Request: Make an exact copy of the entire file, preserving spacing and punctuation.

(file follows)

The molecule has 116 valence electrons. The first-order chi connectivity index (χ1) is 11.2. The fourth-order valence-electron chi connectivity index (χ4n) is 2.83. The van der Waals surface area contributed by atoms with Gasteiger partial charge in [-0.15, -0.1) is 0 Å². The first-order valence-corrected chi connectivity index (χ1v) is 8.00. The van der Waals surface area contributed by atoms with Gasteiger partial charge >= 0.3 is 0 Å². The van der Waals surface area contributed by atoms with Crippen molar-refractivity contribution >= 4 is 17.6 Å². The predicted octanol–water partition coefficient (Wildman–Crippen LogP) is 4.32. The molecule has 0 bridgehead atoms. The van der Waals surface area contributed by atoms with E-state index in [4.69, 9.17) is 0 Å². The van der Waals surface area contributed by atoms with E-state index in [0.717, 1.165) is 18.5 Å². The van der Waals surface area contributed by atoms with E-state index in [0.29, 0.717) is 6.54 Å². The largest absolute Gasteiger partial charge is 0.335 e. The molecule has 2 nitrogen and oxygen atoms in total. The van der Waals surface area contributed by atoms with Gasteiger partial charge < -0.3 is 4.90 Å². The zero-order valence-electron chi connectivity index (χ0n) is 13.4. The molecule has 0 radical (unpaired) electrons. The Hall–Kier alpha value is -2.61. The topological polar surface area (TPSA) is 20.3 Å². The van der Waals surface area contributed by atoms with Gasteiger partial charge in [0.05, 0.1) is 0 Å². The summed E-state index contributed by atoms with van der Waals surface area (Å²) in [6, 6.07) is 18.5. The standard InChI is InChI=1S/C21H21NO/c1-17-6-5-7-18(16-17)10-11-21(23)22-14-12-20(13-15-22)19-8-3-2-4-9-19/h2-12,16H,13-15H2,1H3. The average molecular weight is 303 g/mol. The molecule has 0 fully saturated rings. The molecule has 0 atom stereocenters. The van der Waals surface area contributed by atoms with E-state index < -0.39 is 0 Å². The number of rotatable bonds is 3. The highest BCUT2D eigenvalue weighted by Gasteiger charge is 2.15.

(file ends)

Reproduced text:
The molecule has 116 valence electrons. The first-order chi connectivity index (χ1) is 11.2. The fourth-order valence-electron chi connectivity index (χ4n) is 2.83. The van der Waals surface area contributed by atoms with Gasteiger partial charge in [-0.15, -0.1) is 0 Å². The first-order valence-corrected chi connectivity index (χ1v) is 8.00. The van der Waals surface area contributed by atoms with Gasteiger partial charge >= 0.3 is 0 Å². The van der Waals surface area contributed by atoms with Crippen molar-refractivity contribution >= 4 is 17.6 Å². The predicted octanol–water partition coefficient (Wildman–Crippen LogP) is 4.32. The molecule has 0 bridgehead atoms. The van der Waals surface area contributed by atoms with E-state index in [4.69, 9.17) is 0 Å². The van der Waals surface area contributed by atoms with E-state index in [0.717, 1.165) is 18.5 Å². The van der Waals surface area contributed by atoms with E-state index in [0.29, 0.717) is 6.54 Å². The largest absolute Gasteiger partial charge is 0.335 e. The molecule has 2 nitrogen and oxygen atoms in total. The van der Waals surface area contributed by atoms with Gasteiger partial charge < -0.3 is 4.90 Å². The zero-order valence-electron chi connectivity index (χ0n) is 13.4. The molecule has 0 radical (unpaired) electrons. The Hall–Kier alpha value is -2.61. The topological polar surface area (TPSA) is 20.3 Å². The van der Waals surface area contributed by atoms with Gasteiger partial charge in [0.05, 0.1) is 0 Å². The summed E-state index contributed by atoms with van der Waals surface area (Å²) in [6, 6.07) is 18.5. The standard InChI is InChI=1S/C21H21NO/c1-17-6-5-7-18(16-17)10-11-21(23)22-14-12-20(13-15-22)19-8-3-2-4-9-19/h2-12,16H,13-15H2,1H3. The average molecular weight is 303 g/mol. The molecule has 0 fully saturated rings. The molecule has 0 atom stereocenters. The van der Waals surface area contributed by atoms with E-state index < -0.39 is 0 Å². The number of rotatable bonds is 3. The highest BCUT2D eigenvalue weighted by Gasteiger charge is 2.15.